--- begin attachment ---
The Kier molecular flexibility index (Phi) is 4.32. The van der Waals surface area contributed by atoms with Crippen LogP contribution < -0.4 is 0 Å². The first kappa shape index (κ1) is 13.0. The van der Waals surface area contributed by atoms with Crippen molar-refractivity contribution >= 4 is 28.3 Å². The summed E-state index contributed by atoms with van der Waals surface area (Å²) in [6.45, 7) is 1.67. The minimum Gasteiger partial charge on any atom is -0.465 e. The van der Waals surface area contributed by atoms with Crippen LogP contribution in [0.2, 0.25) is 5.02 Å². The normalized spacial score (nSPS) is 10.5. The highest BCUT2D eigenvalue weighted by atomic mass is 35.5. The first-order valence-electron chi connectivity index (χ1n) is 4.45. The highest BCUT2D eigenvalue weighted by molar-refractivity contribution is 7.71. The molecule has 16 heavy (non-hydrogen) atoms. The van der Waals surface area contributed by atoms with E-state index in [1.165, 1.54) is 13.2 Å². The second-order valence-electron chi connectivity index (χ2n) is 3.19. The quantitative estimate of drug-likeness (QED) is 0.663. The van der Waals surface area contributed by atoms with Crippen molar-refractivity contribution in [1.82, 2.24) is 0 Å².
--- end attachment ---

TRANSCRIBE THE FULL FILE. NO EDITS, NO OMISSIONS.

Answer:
The Kier molecular flexibility index (Phi) is 4.32. The van der Waals surface area contributed by atoms with Crippen LogP contribution < -0.4 is 0 Å². The first kappa shape index (κ1) is 13.0. The van der Waals surface area contributed by atoms with Crippen molar-refractivity contribution >= 4 is 28.3 Å². The summed E-state index contributed by atoms with van der Waals surface area (Å²) in [6.45, 7) is 1.67. The minimum Gasteiger partial charge on any atom is -0.465 e. The van der Waals surface area contributed by atoms with Crippen LogP contribution in [0.2, 0.25) is 5.02 Å². The normalized spacial score (nSPS) is 10.5. The highest BCUT2D eigenvalue weighted by atomic mass is 35.5. The first-order valence-electron chi connectivity index (χ1n) is 4.45. The highest BCUT2D eigenvalue weighted by molar-refractivity contribution is 7.71. The molecule has 16 heavy (non-hydrogen) atoms. The van der Waals surface area contributed by atoms with E-state index in [1.165, 1.54) is 13.2 Å². The second-order valence-electron chi connectivity index (χ2n) is 3.19. The quantitative estimate of drug-likeness (QED) is 0.663. The van der Waals surface area contributed by atoms with Crippen molar-refractivity contribution in [1.82, 2.24) is 0 Å².